It happened that upon that day the man
Who wore my brother's features, said to me:
‘From source divine hath sprung the human soul
It can in death dive down to nature's depths;
In time it will set spirit free from death.’
Not until afterwards was I aware
That these words are the motto of our knights.

Thomas:
Alas! my sister, that thy lips should speak
Those evil words, which our opponents take
As revelation of the highest truth.

Cecilia:
I have at heart no sympathy at all
With outward acts committed by the knights
I truly serve the creed that nourished thee.
But never could I make myself believe
That men who guide the footsteps of the soul
By such instruction toward so high a goal
Walk not themselves the path that Christ hath trod.
The Spirit's pupil am I, staunch and true,
And I confess that it is my belief
That on that day, my brother's spirit strove
To speak of aims that lead the soul to peace.

Thomas:
The powers of destiny have not ordained
Peace for the soul, it seems, for thee and me;
They take our father from us that same hour
That sees him once again restored to us.

Cecilia:
My faculties are clouded o'er with pain
When of our father thus I hear thee speak.
Thy heart would draw thee to his side in love,
And yet thou tremblest at the very thought
Of union with him whilst he is alive.
Thou followest our leader in good faith,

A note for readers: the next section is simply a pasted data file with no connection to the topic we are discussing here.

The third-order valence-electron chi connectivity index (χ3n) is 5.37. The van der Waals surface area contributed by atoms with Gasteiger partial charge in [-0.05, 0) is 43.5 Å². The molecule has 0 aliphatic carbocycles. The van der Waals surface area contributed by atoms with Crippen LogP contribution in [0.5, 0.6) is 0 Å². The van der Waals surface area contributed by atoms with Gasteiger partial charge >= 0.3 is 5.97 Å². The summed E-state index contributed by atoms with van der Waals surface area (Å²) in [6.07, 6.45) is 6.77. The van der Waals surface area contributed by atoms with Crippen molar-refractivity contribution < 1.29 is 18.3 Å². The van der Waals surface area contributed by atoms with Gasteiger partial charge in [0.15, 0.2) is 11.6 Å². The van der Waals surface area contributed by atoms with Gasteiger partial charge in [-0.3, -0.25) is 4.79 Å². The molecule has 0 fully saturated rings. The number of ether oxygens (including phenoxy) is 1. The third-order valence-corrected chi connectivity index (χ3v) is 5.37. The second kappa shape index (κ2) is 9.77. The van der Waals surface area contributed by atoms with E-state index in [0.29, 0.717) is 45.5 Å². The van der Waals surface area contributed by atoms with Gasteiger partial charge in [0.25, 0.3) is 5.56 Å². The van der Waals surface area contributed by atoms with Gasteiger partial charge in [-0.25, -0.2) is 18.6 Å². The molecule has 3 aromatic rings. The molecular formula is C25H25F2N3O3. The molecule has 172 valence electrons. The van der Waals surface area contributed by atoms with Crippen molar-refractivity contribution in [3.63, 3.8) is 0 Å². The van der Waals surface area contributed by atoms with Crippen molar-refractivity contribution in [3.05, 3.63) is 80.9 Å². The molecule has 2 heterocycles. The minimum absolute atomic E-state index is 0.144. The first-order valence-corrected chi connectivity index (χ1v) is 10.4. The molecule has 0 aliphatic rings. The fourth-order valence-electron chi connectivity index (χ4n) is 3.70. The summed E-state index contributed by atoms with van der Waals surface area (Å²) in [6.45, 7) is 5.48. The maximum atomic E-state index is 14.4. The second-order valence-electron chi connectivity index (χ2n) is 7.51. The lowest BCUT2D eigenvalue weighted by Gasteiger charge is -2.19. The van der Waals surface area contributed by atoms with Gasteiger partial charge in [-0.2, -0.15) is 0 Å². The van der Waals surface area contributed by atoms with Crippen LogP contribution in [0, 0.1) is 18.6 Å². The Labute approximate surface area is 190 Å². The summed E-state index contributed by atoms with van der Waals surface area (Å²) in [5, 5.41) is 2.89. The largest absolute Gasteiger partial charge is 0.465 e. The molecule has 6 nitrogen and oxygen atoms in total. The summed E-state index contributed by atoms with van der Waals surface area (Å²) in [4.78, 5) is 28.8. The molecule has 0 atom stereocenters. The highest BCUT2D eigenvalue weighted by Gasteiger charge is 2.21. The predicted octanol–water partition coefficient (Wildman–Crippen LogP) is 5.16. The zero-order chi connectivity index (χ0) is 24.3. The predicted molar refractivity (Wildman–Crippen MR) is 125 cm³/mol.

Yet canst not hear the messages of love
Which his commands so tenderly convey.
A dark enigma faceth me; I see
The goodness of thy heart, and thy strong faith,
And yet must shudder at the deep abyss
That yawns so terribly between them.
And did not hope live on to comfort me,
And tell me love is never overcome,
I should lack courage to endure this pain.

Thomas:
Dear sister, thou hast yet to learn the power
Of thought, once it hath gripped a human soul.
This is no case of son opposing sire;
But one thought from another turns away.
Thought is the sovereign whom my soul obeys
Did I refuse her homage I should be
In very truth my spirit's murderer.

Curtain; Thomas and Cecilia still standing in the meadow

(This closes the vision into the fourteenth century. The following is the sequel of the events described in the first five scenes.)




Last Modified: 15-Nov-2017